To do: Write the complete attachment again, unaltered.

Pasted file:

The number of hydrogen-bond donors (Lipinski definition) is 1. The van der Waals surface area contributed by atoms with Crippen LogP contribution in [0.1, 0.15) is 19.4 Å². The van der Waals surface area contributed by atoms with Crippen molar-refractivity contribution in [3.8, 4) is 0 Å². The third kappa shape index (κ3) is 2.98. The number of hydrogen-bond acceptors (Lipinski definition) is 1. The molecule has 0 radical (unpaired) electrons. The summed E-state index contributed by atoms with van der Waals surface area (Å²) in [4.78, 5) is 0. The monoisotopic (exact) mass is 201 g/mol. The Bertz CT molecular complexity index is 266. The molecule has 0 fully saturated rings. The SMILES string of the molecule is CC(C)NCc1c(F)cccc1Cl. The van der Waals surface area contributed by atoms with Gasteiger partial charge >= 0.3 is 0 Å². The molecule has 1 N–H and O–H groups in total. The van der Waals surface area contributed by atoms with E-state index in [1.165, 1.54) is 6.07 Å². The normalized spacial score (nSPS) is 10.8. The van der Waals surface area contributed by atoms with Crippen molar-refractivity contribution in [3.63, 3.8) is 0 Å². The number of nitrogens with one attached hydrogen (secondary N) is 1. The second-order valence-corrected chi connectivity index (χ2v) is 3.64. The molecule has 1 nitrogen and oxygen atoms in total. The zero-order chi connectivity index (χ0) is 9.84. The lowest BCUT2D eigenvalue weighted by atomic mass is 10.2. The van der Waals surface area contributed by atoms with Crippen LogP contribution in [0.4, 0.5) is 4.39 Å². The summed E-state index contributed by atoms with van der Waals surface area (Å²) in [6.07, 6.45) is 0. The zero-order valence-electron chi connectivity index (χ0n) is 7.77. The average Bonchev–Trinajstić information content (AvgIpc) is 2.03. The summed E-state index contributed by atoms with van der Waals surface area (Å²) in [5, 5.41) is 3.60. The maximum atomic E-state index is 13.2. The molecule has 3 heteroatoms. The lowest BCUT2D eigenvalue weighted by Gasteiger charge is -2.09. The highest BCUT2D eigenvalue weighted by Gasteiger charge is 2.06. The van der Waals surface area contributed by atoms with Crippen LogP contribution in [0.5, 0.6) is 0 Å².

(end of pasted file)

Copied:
The number of hydrogen-bond donors (Lipinski definition) is 1. The van der Waals surface area contributed by atoms with Crippen LogP contribution in [0.1, 0.15) is 19.4 Å². The van der Waals surface area contributed by atoms with Crippen molar-refractivity contribution in [3.8, 4) is 0 Å². The third kappa shape index (κ3) is 2.98. The number of hydrogen-bond acceptors (Lipinski definition) is 1. The molecule has 0 radical (unpaired) electrons. The summed E-state index contributed by atoms with van der Waals surface area (Å²) in [4.78, 5) is 0. The monoisotopic (exact) mass is 201 g/mol. The Bertz CT molecular complexity index is 266. The molecule has 0 fully saturated rings. The SMILES string of the molecule is CC(C)NCc1c(F)cccc1Cl. The van der Waals surface area contributed by atoms with Gasteiger partial charge >= 0.3 is 0 Å². The molecule has 1 N–H and O–H groups in total. The van der Waals surface area contributed by atoms with E-state index in [1.165, 1.54) is 6.07 Å². The normalized spacial score (nSPS) is 10.8. The van der Waals surface area contributed by atoms with Crippen molar-refractivity contribution in [3.63, 3.8) is 0 Å². The number of nitrogens with one attached hydrogen (secondary N) is 1. The second-order valence-corrected chi connectivity index (χ2v) is 3.64. The molecule has 1 nitrogen and oxygen atoms in total. The zero-order chi connectivity index (χ0) is 9.84. The lowest BCUT2D eigenvalue weighted by atomic mass is 10.2. The van der Waals surface area contributed by atoms with Crippen LogP contribution in [0.4, 0.5) is 4.39 Å². The summed E-state index contributed by atoms with van der Waals surface area (Å²) in [6.07, 6.45) is 0. The zero-order valence-electron chi connectivity index (χ0n) is 7.77. The average Bonchev–Trinajstić information content (AvgIpc) is 2.03. The summed E-state index contributed by atoms with van der Waals surface area (Å²) in [5, 5.41) is 3.60. The maximum atomic E-state index is 13.2. The molecule has 3 heteroatoms. The lowest BCUT2D eigenvalue weighted by Gasteiger charge is -2.09. The highest BCUT2D eigenvalue weighted by Gasteiger charge is 2.06. The van der Waals surface area contributed by atoms with Crippen LogP contribution in [0.5, 0.6) is 0 Å².